New forum tip for you, don't call me, or anyone else here a "prick" if they don't deserve it.... or your days here are numbered. Note that I have not called you a "name" of any sort.

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    Milacron, I asked our PhD Electrical Engineer and he said Depends on Chemistry of the battery..... but if Gel he felt that would be no problem.
    Also stated that most likely most sealed units would be OK. -matt

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    Quote Originally Posted by Madlab View Post
    Milacron, I asked our PhD Electrical Engineer and he said Depends on Chemistry of the battery..... but if Gel he felt that would be no problem.
    Also stated that most likely most sealed units would be OK. -matt
    Thanks Matt. Since the batteries are so relatively cheap it's not a big deal how long they last from a cost standpoint, but for CNC backup, it matters from a PITA standpoint if voltage goes below min spec for paramenter retention too soon.

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    dp...my sympathies. Seems you offered your experience and got stomped for your troubles. Lowes did sell some SLA batteries for use in garden tools (weed whackers). They didn't work well on their sides (leak) and were junk (cheap). I have one of the emergency lights (Lowes)..that currently needs a new battery (dead)...appears it will be better money spent to get a different light.

    FWIW...Batteries + (Werker) or Interstate Batteries or similar have good SLA offerings and paperwork to back up their function.

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    Quote Originally Posted by MechWerks View Post
    dp...my sympathies. Seems you offered your experience and got stomped for your troubles.
    Note I never said he gave bad advice but simply set him straight on what the batteries actually were. If that is "stomping" on someone, it's beyond me how.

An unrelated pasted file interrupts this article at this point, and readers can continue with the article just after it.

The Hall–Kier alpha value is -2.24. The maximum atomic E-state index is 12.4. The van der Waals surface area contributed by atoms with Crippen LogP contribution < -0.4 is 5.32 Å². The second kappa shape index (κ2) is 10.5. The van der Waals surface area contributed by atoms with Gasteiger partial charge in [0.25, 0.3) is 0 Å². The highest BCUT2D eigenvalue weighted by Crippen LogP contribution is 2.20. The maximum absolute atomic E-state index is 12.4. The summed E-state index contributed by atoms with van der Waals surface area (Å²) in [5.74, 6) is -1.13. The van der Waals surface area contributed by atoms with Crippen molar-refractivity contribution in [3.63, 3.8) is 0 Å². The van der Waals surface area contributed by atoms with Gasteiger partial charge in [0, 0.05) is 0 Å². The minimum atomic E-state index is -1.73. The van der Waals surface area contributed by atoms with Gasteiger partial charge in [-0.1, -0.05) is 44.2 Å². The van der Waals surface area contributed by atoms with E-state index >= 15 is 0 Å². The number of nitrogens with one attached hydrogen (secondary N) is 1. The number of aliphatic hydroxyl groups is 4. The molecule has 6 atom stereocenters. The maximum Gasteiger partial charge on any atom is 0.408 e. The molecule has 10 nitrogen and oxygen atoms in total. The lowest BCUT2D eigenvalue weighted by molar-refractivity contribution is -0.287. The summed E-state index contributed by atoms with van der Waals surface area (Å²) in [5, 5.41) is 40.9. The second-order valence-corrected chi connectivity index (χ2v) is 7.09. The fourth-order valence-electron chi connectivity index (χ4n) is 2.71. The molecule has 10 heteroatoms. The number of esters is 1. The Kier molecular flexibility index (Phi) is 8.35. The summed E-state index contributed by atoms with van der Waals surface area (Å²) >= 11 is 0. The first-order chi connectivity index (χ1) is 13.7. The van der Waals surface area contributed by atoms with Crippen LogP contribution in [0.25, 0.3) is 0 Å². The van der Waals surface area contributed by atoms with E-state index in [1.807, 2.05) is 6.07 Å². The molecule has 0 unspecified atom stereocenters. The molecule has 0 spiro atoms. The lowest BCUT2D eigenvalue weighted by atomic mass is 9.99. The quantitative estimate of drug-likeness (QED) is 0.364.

The Lowes batteries of which I speak are intended for Emergency light signs (as I stated already) As to not being suitable for my use I find that an astounding statement considering no where have I stated what my use actually is.

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    Not trying to start a fight here...just my experience and move on.

    The comment about suitability was directed at position of the battery...as in not suitable for laying on their side not what the battery would power.

    I am guessing that the manufacturers of controllers don't expect the machine to last beyond the typical backup batteries they install on their boards...except for us diehards running 20year old machinery.

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    Quote Originally Posted by MechWerks View Post
    The comment about suitability was directed at position of the battery...as in not suitable for laying on their side not what the battery would power.

    I am guessing that the manufacturers of controllers don't expect the machine to last beyond the typical backup batteries they install on their boards...except for us diehards running 20year old machinery.
    I understand the "suitabilty" comment now and regret my reaction to it, however keep in mind he was talking about UPS and lawn machine batteries, not emergency sign batteries...which, since he was unfamiliar with that particular application, could be totally different battery types and therefore a moot point.